Impact of Global Financial Crisis on Stock Market

Jan 05, 2023

While it was the worst quarterly decline in over 50 years, the 20–30% drop in adjustments that the stock market experienced in the first half of 2022 cannot be fully attributed to the global economic crisis. The drop followed a period of rapid price increases, as well as a parallel rise in unemployment and inflation, which affected the world’s largest economies — the so-called “sumoylation.” In many ways, the COVID-19 pandemic served as the main reason for this decline.

A few words about risks

A few words about risks

By analyzing the market’s algorithmic and passive transformation, plus the systemic vulnerabilities that might emerge, one can see how these vulnerabilities exacerbate market pain with just a little bit of negative news. This only adds to the market participants’ anxiety: what will happen when something actually bad occurs?

It is important to remember that long-term investments’ results depend on the regularity of assets, the amounts invested, and the duration of the investment, not just on entry points.

As the threat of a market crisis mount, from geopolitical tensions and fears of global events to weak market leaders, etc., the issue of ETF liquidity becomes more important than ever. The skeptics arguments are much more persuasive than those of the evangelicals, which means that today, more than ever, caution is imperative. The higher the volatility, the riskier a particular asset or portfolio is.

When it comes to a crisis, the main risk is an increase in costs in the primary and related sectors, which leads to inflation or its more insidious variant — stagflation, when prices begin to rise without accelerating the economy itself. However, the counter-strategy to compensate for this effect is quite simple: add stocks that will grow along with commodity prices to your portfolio, as well as industrial companies that directly serve the growing demand for resources, raw materials, and manufactured goods.

For example, the energy sector of the S&P 500 has been up 80% since last November, driven by higher oil prices. Shares of industrial and infrastructure companies gained, on average, around 25–30%. Banks earn on interest rate differentials, and the growth of long-term yields also stimulates the development of this sector — since the beginning of the year, banks have grown by 31%. With inflation rising, many companies in these sectors have pricing power and can pass the costs on to the consumer.

If you look at the long term, at the time of falling stocks, the crisis, and high prices, you can even buy company shares at a portion of their original cost.

Types of market volatility

When traders talk about market volatility, they may keep slightly different concepts in mind. Despite this, the general definition of volatility — the intensity of market movements — remains valid. Volatility can be interpreted in the following ways:

  • Historical volatility — calculated based on actual price changes;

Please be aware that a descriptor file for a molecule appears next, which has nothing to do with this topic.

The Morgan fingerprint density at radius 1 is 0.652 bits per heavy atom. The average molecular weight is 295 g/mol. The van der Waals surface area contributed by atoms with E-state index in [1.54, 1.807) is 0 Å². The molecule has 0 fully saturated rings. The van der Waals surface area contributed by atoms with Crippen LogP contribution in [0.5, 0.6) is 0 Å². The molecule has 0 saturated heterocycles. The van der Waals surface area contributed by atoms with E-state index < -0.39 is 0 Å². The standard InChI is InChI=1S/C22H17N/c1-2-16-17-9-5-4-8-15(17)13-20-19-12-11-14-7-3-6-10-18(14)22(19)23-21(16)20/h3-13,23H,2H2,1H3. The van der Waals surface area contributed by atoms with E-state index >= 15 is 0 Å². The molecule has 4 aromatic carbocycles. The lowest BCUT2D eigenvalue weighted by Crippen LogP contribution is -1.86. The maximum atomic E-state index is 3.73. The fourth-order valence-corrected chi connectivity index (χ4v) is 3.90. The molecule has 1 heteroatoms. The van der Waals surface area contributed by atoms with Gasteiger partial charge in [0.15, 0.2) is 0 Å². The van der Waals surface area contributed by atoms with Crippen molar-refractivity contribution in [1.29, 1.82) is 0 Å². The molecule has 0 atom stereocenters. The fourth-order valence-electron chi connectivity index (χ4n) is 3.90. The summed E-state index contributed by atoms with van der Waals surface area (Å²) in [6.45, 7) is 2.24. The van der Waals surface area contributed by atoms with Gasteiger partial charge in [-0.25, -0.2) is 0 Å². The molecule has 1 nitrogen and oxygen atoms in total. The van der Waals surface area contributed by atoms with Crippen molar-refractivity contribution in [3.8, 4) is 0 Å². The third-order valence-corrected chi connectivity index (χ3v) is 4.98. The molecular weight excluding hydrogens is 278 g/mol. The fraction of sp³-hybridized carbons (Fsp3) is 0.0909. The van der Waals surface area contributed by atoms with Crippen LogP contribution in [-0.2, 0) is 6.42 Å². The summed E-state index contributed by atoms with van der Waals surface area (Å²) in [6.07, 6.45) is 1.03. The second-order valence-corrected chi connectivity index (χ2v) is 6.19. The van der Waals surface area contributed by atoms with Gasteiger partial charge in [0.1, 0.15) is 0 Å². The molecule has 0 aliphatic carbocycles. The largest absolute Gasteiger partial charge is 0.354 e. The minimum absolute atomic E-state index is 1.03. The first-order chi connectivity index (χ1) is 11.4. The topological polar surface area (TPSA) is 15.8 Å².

• Future volatility — the unknown pace at which the market will move forward;
  • Forecast volatility — an estimate of future volatility;
  • Implied volatility — used in option contract pricing.

In particular, low-volatility ETFs have seen a resurgence in recent years as a tool to smooth out portfolio ups and downs, focusing on individual stocks that tend to experience minor price fluctuations.

Low-volatility ETFs can be beneficial for lowering the risk of investments — in anticipation of a period of falling stock markets — while maintaining the capital invested. They can also serve as an attractive tool for structuring a long-term portfolio. Minimizing losses in a bear market is a critical component of a long-term winning strategy.

A few examples of low-volatility ETFs

Low-volatility ETFs

Russell 1000LVOL
Russell 2000SLVY
MSCI Emerging MarketsEEMV

Most ETFs offer what can be called “static” investments, meaning that the target asset class remains constant over time, even if some of the components change regularly. There are also so-called “dynamic” ETPs that vary their portfolios based on current market conditions. These products typically switch between high-risk and low-risk assets depending on a range of indicators such as volatility and thus have the potential to provide low costs and low access to high-impact strategies.

Some examples of dynamic ETFs and ETNs:

  • Trendpilot ETNs (TRND, TRNM, TBAR, TWTI);
  • Barclays ETN+ S&P VEQTOR ETN (VQT).

Such assets must be handled with great care.

Volatility-sensitive ETFs protect against sudden ups and downs

Direxion currently offers a set of volatility-sensitive ETFs that adjust the distribution of investments across target asset classes (such as large-cap U.S. stocks) based on monitoring the recent volatility of the underlying assets. With low volatility, these ETFs can go up to 150%, increasing the investment efficiency. When volatility peaks, investments move towards risky assets (with cash returns). These ETFs can be an exciting alternative to the asset classes that often form the core of investments in long-term portfolios, offering a cheap way to realize what would otherwise require a very time-consuming and costly process.

Here are a few examples of volatility-sensitive ETFs:

  • Direxion S&P 500 RC Volatility Response Shares (VSPY);
  • Direxion S&P 1500 RC Volatility Response Shares (VSPR);
  • Direxion S&P Latin America 40 RC Volatility Response Shares (VLAT).

Volatility-sensitive funds can safeguard you from sudden surges and capital losses.

The impending economic crisis may lead to increased risks. However, this cannot be a reason to abandon investments. If you choose the right stocks to invest in and can select ETFs with suitable volatility, you can still make a lot of money doing so.

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